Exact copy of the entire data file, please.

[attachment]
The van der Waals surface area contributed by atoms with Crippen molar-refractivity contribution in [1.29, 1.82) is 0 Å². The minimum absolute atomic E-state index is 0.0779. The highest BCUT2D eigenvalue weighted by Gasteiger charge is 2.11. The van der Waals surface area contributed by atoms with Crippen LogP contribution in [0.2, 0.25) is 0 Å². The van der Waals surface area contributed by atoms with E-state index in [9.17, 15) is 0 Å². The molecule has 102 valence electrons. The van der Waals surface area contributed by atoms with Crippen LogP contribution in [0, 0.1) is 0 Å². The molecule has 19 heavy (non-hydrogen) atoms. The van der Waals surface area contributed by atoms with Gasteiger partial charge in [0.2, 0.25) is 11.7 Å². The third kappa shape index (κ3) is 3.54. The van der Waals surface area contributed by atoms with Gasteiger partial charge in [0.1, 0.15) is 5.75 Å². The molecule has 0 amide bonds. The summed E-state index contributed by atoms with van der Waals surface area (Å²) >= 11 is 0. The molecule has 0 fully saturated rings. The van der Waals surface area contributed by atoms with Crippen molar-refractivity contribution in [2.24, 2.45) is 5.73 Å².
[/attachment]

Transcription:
The van der Waals surface area contributed by atoms with Crippen molar-refractivity contribution in [1.29, 1.82) is 0 Å². The minimum absolute atomic E-state index is 0.0779. The highest BCUT2D eigenvalue weighted by Gasteiger charge is 2.11. The van der Waals surface area contributed by atoms with Crippen LogP contribution in [0.2, 0.25) is 0 Å². The van der Waals surface area contributed by atoms with E-state index in [9.17, 15) is 0 Å². The molecule has 102 valence electrons. The van der Waals surface area contributed by atoms with Crippen LogP contribution in [0, 0.1) is 0 Å². The molecule has 19 heavy (non-hydrogen) atoms. The van der Waals surface area contributed by atoms with Gasteiger partial charge in [0.2, 0.25) is 11.7 Å². The third kappa shape index (κ3) is 3.54. The van der Waals surface area contributed by atoms with Gasteiger partial charge in [0.1, 0.15) is 5.75 Å². The molecule has 0 amide bonds. The summed E-state index contributed by atoms with van der Waals surface area (Å²) >= 11 is 0. The molecule has 0 fully saturated rings. The van der Waals surface area contributed by atoms with Crippen molar-refractivity contribution in [2.24, 2.45) is 5.73 Å².